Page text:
6.b.xiv.-the-five-levels-of-taijiquan-chen-silbers Section

The Five Levels of Taijiquan


Author: Chen Xiao Wang  -  Commentary: Jan Silberstorff

Paperback: 96 pages                                     

Publisher: Singing Dragon (2012)  (Originally pub. in 2006 in German)     

Translator: Christina Schultz

ISBN-10:  184819093X          ISBN-13: 978-1848190931                

Reviewer: Nick Gudge (Mar 2012)


Five Levels Book CoverThis book flatters to deceive and I was quite disappointed when I read it. I had looked forward with some relish to reading this. There are at least five translations of Chen Xiao Wang’s understanding of this traditional Chen village teaching available, including 3 on the web, one of which was provided previously by his student Jan Silberstorff in his book ‘Chen’ which appears to be an identical translation to this one. (I assume the Chinese translator is Michael Vorwerk who translated for that book and not Christina Shultz who seems to have translated the commentary from German to English.)

Given the close and ongoing contact between teacher and student I had looked forward to a broader, more comprehensive exposition by Chen Xiao Wang with personal memories from his student of occasions when the Five Levels were fleshed out in practice.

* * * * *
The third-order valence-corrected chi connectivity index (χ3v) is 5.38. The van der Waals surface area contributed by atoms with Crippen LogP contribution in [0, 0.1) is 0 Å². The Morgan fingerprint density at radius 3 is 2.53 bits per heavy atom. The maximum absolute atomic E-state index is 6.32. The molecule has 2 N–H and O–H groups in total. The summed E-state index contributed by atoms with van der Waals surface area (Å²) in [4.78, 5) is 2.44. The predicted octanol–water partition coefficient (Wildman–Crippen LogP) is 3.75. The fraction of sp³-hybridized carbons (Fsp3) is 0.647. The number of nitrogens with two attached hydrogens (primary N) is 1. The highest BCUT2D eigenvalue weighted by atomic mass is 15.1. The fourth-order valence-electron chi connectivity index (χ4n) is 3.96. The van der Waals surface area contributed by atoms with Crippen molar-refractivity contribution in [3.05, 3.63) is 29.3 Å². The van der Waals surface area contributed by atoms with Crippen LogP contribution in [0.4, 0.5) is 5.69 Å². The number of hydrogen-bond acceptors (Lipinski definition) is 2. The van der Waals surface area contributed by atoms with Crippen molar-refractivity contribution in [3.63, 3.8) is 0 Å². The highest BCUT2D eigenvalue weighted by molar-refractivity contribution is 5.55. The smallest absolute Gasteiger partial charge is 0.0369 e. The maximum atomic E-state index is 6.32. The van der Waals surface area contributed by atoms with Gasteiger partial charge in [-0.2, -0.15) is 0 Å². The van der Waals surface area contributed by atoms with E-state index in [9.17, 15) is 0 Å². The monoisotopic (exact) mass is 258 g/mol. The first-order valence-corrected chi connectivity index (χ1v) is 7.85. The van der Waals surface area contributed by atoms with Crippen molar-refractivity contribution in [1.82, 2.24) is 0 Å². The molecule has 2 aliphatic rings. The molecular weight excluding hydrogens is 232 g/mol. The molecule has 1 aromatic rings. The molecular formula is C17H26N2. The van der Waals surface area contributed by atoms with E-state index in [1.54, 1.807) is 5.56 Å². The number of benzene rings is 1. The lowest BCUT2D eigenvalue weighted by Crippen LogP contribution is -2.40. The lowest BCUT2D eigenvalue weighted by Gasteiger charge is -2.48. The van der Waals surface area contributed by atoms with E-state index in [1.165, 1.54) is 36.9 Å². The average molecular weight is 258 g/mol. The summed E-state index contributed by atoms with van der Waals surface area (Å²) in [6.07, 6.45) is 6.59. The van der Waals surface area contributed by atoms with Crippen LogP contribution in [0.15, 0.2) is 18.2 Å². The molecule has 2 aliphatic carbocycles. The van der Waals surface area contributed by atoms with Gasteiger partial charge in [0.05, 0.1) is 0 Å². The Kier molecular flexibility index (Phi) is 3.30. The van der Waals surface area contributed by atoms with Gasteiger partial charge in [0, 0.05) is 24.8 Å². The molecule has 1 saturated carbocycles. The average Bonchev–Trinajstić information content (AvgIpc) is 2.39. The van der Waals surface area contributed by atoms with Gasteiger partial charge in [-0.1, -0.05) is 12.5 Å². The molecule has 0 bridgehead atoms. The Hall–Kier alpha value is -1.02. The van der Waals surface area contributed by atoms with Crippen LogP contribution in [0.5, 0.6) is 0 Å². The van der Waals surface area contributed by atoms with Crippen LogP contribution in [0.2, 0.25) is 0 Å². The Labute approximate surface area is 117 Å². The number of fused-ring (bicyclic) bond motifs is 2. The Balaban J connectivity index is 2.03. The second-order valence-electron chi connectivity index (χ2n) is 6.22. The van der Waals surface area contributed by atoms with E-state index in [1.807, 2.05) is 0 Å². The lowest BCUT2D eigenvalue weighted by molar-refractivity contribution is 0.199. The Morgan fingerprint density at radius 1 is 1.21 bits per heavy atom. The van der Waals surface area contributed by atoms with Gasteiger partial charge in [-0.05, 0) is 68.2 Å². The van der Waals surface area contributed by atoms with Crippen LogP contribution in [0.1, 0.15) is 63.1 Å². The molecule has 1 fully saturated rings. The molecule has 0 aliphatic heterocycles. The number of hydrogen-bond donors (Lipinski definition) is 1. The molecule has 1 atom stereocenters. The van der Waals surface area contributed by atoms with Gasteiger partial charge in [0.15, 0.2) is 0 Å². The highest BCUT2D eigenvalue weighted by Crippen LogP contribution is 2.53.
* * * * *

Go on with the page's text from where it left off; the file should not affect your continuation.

Unfortunately this book does not offer this. The translation provided would appear to be via German to English. Within the 96 pages of this slim volume, approximately 13 pages are the translated levels from Chen Xiao Wang. Amid a great deal of duplication, Master Chen’s texts are repeated twice regularly and sometimes three times, I presume due to poor editing.

The rest of the book is taken up by Jan’s “commentary”. In general I do not liking the content or style of these. While I am confident that Jan has a good grasp on Chen theory and practice, neither comes across well within this volume. There are parts which strike a true and clear note, and it is a pleasure to see them in print but they are few and far between. Some points are in direct contradiction with others e.g. page 23 “About 99 per cent of Taiji practitioners (students as well as teachers) world wide are at Level 1” and page 47 – “Generally we can say that most people are able to reach Level 2 of taiji-gong fu within four years.” Many are verbiage, with no direct relationship to the text they follow.

Given that, by his assertion, the overwhelming majority of taijiquan practitioners are in Level 1 (or, I would add, are yet to reach Level 1,) it seems a great pity that the ‘Level 1’ part of the book is the smallest part. Clarity on what constitutes the start of Level 1 is completely neglected. The reason is left with some confusion as to the difference between gaining a level (meaning to begin it) and gaining a level (meaning to have completed it.) I am also curious, given his own achievements in reaching Level 2, how confident he felt about his lengthy commentaries on Levels 3, 4 and 5 which my understanding is he has yet to reach. It is one thing Chen Xiao Wang talking about these from his experience: these commentaries are more concerned with Jan’s opinions. Overall an opportunity missed.

 Ratings:          Overall: 4.75 out of 10

Content: 2 out of 10  Language: 7 out of 10       Accuracy: 6 out of 10     Helpfulness: 4 out of 10